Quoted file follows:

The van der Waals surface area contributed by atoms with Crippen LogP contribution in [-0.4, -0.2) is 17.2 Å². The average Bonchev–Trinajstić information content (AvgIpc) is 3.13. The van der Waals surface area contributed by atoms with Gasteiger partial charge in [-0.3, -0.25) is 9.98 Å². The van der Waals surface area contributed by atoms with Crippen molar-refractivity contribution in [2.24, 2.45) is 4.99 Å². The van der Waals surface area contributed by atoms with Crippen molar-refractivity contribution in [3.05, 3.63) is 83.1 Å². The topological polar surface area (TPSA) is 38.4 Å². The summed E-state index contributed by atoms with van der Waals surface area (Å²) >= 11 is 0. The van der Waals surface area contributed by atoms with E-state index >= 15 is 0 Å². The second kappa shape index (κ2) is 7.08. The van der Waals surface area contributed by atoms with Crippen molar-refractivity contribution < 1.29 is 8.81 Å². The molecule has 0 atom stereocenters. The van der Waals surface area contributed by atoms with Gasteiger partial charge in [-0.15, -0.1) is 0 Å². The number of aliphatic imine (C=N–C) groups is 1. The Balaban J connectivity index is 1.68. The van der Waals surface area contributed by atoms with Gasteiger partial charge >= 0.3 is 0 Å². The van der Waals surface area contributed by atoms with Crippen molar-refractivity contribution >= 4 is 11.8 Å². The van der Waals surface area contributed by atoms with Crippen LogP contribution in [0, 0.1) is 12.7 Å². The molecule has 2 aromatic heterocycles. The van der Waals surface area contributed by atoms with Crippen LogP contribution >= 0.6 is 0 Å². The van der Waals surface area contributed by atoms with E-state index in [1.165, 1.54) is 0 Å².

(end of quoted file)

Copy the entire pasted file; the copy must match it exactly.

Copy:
The van der Waals surface area contributed by atoms with Crippen LogP contribution in [-0.4, -0.2) is 17.2 Å². The average Bonchev–Trinajstić information content (AvgIpc) is 3.13. The van der Waals surface area contributed by atoms with Gasteiger partial charge in [-0.3, -0.25) is 9.98 Å². The van der Waals surface area contributed by atoms with Crippen molar-refractivity contribution in [2.24, 2.45) is 4.99 Å². The van der Waals surface area contributed by atoms with Crippen molar-refractivity contribution in [3.05, 3.63) is 83.1 Å². The topological polar surface area (TPSA) is 38.4 Å². The summed E-state index contributed by atoms with van der Waals surface area (Å²) >= 11 is 0. The van der Waals surface area contributed by atoms with E-state index >= 15 is 0 Å². The second kappa shape index (κ2) is 7.08. The van der Waals surface area contributed by atoms with Crippen molar-refractivity contribution < 1.29 is 8.81 Å². The molecule has 0 atom stereocenters. The van der Waals surface area contributed by atoms with Gasteiger partial charge in [-0.15, -0.1) is 0 Å². The number of aliphatic imine (C=N–C) groups is 1. The Balaban J connectivity index is 1.68. The van der Waals surface area contributed by atoms with Gasteiger partial charge >= 0.3 is 0 Å². The van der Waals surface area contributed by atoms with Crippen molar-refractivity contribution >= 4 is 11.8 Å². The van der Waals surface area contributed by atoms with Crippen LogP contribution in [0, 0.1) is 12.7 Å². The molecule has 2 aromatic heterocycles. The van der Waals surface area contributed by atoms with Crippen LogP contribution >= 0.6 is 0 Å². The van der Waals surface area contributed by atoms with E-state index in [1.165, 1.54) is 0 Å².